It is important to have the clearest image of a patient’s teeth, gums, and the whole oral cavity, before any dental treatment plan can be made and started. A clear view of the whole oral cavity will enable a Kent dentist to formulate a treatment plan which will target the dental problems with the highest precision – and with the best end-results possible.
A 3D CT scan or Cone Beam CT (CBCT) provides the clearest images of the teeth, gums, jaw bone, and the entire oral cavity; proper diagnostics are more easily achieved with the use of CBCT, as the images obtained are very precise and give a very clear picture of what the dental problems are. The clear images obtained will also help in determining the appropriate dental treatment for the specific dental concern that the patient has.
What is CBCT?
It is best to explain the concept of the CT scan first, for a better idea on what the CBCT (Cone Beam CT) is in turn:
Computed tomography (CT) imaging, also called a computed axial tomography (CAT) scan, obtains images of different parts of the body with the use of rotating x-ray equipment, combined with a digital computer; the result is clear cross sectional images of body organs and tissues. The images obtained through a CT scan are uniquely clear, offering precise views of bone, blood vessels, muscles, soft tissue, and bones. Other imaging techniques are much more limited in terms of the types of images obtained.
CT scan imaging is generally used for diagnostic purposes. In fact, it is a chief imaging method used in diagnosing a variety of cancers, including those affecting the lungs, pancreas, and liver. Using CT imaging, not only can physicians confirm that tumors exist, but they can also pinpoint their locations, accurately measure the size of tumors, and determine whether or not they’ve spread to neighboring tissues.
CBCT is a faster, more compact, and safer version of the regular CT scanner. Through the use of a cone shaped X-Ray beam – the radiation dosage, the size of the scanner, and time needed for scanning are all dramatically reduced. A typical CBCT scanner can fit easily into any dental office, and will not take up too much space. The time needed for a full scan using the CBCT is usually less than one minute, while the radiation dosage is up to ten times less than that of a regular CT scanner.
Advantages of 3D CBCT Scan
A 3D CT scan using CBCT provides the dentist in Kent with a precise view of the oral cavity, the teeth, the gums, and the jaw bone – in preparation to the formulation of a more detailed treatment plan. The clear images will allow the dentist to be as precise as possible in the dental treatment so that the patient will get all the benefits of the treatment plan, without a high possibility of errors – this is especially important in the placement of teeth restorations such as dental implants, dental crowns, dental veneers, and in the planning of orthodontic appliances placement.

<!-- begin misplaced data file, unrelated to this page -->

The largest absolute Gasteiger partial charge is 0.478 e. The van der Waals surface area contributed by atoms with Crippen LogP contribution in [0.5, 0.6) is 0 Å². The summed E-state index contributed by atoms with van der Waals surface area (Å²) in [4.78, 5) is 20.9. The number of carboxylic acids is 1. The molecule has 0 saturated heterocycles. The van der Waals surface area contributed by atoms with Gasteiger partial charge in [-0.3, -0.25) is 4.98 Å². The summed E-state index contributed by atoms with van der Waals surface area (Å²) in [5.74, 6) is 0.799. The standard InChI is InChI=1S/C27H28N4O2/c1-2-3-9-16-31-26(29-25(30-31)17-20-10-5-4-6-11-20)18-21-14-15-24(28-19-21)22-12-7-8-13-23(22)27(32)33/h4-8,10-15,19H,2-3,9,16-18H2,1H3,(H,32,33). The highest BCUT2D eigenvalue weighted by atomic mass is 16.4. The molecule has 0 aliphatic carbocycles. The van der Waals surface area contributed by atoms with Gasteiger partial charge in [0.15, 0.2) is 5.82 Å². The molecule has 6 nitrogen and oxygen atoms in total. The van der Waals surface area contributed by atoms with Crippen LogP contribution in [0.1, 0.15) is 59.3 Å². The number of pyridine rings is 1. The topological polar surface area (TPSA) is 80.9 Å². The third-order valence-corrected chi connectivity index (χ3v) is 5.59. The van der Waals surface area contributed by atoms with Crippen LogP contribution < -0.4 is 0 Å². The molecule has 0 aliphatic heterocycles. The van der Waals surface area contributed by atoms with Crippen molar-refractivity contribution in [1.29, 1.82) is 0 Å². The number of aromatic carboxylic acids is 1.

A shorter period of time is needed to get the necessary images using the CBCT: the CBCT can take only 10-50 seconds to take the clearest of 3D images, while a regular CT scanner can take a few minutes to complete the image-taking task. This efficiency translates to less discomfort for the patient and at times, less anxiety as well.
Obtaining images using the CBCT 3D scanner eliminates the need for more invasive procedures during the diagnostic phase of a dental treatment. The problems that will need to be addressed can readily and clearly be seen with the precise images that the 3D scan will produce, and the patient will be spared from the discomfort and additional anxiety that an invasive procedure can bring.
The price of using a CBCT to obtain the necessary 3D images is lower, compared to the use of a regular CT scanner. On the average, the use of CBCT by a Kent dentist to get the diagnostic phase done will be 50% more economical than a regular CT scan use – making it more beneficial to the patient, who will still need to think of the additional expenses that the actual dental treatment will need.
The CBCT Procedure
- An X-ray CT tube will take multiple images as it revolves around the patient.
- A computer will then calculate the amount of X-ray penetration through the specific planes of the body part that have been examined, and will then assign each a numeric value (density coefficient).
- The information obtained is fed into a computer, which processes the values into different shades of gray.
- The images obtained from the CBCT will be displayed on a television monitor, and photographed as a series of two-dimensional images that will show a cross section of the part under examination.